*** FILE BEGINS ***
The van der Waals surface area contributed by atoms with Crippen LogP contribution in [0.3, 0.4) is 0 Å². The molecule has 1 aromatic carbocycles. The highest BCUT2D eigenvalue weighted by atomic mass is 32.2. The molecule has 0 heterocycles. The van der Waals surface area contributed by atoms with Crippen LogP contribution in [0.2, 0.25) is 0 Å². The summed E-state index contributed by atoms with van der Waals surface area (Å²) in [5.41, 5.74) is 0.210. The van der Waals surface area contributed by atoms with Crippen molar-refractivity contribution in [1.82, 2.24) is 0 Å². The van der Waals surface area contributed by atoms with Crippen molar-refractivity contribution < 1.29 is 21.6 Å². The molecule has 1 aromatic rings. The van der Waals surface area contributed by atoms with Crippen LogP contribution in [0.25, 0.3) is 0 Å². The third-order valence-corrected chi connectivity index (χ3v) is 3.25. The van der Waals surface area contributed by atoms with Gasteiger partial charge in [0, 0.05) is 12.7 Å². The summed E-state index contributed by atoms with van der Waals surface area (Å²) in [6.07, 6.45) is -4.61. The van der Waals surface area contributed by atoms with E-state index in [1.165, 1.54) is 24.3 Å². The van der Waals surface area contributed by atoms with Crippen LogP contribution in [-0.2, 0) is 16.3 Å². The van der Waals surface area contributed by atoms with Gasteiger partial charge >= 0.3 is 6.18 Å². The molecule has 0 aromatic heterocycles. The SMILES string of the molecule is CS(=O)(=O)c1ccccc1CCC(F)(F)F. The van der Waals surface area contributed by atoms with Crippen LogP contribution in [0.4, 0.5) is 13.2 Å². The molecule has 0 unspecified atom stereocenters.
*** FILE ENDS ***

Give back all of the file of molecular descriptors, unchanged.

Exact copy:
The van der Waals surface area contributed by atoms with Crippen LogP contribution in [0.3, 0.4) is 0 Å². The molecule has 1 aromatic carbocycles. The highest BCUT2D eigenvalue weighted by atomic mass is 32.2. The molecule has 0 heterocycles. The van der Waals surface area contributed by atoms with Crippen LogP contribution in [0.2, 0.25) is 0 Å². The summed E-state index contributed by atoms with van der Waals surface area (Å²) in [5.41, 5.74) is 0.210. The van der Waals surface area contributed by atoms with Crippen molar-refractivity contribution in [1.82, 2.24) is 0 Å². The van der Waals surface area contributed by atoms with Crippen molar-refractivity contribution < 1.29 is 21.6 Å². The molecule has 1 aromatic rings. The van der Waals surface area contributed by atoms with Crippen LogP contribution in [0.25, 0.3) is 0 Å². The third-order valence-corrected chi connectivity index (χ3v) is 3.25. The van der Waals surface area contributed by atoms with Gasteiger partial charge in [0, 0.05) is 12.7 Å². The summed E-state index contributed by atoms with van der Waals surface area (Å²) in [6.07, 6.45) is -4.61. The van der Waals surface area contributed by atoms with E-state index in [1.165, 1.54) is 24.3 Å². The van der Waals surface area contributed by atoms with Crippen LogP contribution in [-0.2, 0) is 16.3 Å². The van der Waals surface area contributed by atoms with Gasteiger partial charge >= 0.3 is 6.18 Å². The molecule has 0 aromatic heterocycles. The SMILES string of the molecule is CS(=O)(=O)c1ccccc1CCC(F)(F)F. The van der Waals surface area contributed by atoms with Crippen LogP contribution in [0.4, 0.5) is 13.2 Å². The molecule has 0 unspecified atom stereocenters.